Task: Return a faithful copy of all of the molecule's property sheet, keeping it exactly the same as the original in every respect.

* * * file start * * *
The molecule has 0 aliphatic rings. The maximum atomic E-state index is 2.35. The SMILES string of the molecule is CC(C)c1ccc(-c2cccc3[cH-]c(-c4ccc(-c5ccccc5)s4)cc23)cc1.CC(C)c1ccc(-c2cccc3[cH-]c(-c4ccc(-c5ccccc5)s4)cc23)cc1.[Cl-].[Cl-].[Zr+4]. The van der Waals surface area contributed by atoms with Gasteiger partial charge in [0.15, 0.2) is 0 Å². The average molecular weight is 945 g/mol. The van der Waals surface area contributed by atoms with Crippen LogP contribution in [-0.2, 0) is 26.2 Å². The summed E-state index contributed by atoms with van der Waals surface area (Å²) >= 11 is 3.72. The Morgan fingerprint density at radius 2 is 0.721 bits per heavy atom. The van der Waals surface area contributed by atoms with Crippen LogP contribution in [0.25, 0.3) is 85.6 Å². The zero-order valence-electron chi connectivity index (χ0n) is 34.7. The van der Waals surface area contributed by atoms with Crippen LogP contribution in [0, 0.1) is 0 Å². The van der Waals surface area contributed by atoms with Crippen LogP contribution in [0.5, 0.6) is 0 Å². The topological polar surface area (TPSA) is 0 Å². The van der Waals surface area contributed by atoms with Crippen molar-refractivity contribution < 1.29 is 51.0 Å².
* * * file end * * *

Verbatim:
The molecule has 0 aliphatic rings. The maximum atomic E-state index is 2.35. The SMILES string of the molecule is CC(C)c1ccc(-c2cccc3[cH-]c(-c4ccc(-c5ccccc5)s4)cc23)cc1.CC(C)c1ccc(-c2cccc3[cH-]c(-c4ccc(-c5ccccc5)s4)cc23)cc1.[Cl-].[Cl-].[Zr+4]. The van der Waals surface area contributed by atoms with Gasteiger partial charge in [0.15, 0.2) is 0 Å². The average molecular weight is 945 g/mol. The van der Waals surface area contributed by atoms with Crippen LogP contribution in [-0.2, 0) is 26.2 Å². The summed E-state index contributed by atoms with van der Waals surface area (Å²) >= 11 is 3.72. The Morgan fingerprint density at radius 2 is 0.721 bits per heavy atom. The van der Waals surface area contributed by atoms with Crippen LogP contribution in [0.25, 0.3) is 85.6 Å². The zero-order valence-electron chi connectivity index (χ0n) is 34.7. The van der Waals surface area contributed by atoms with Crippen LogP contribution in [0, 0.1) is 0 Å². The van der Waals surface area contributed by atoms with Crippen LogP contribution in [0.5, 0.6) is 0 Å². The topological polar surface area (TPSA) is 0 Å². The van der Waals surface area contributed by atoms with Crippen molar-refractivity contribution < 1.29 is 51.0 Å².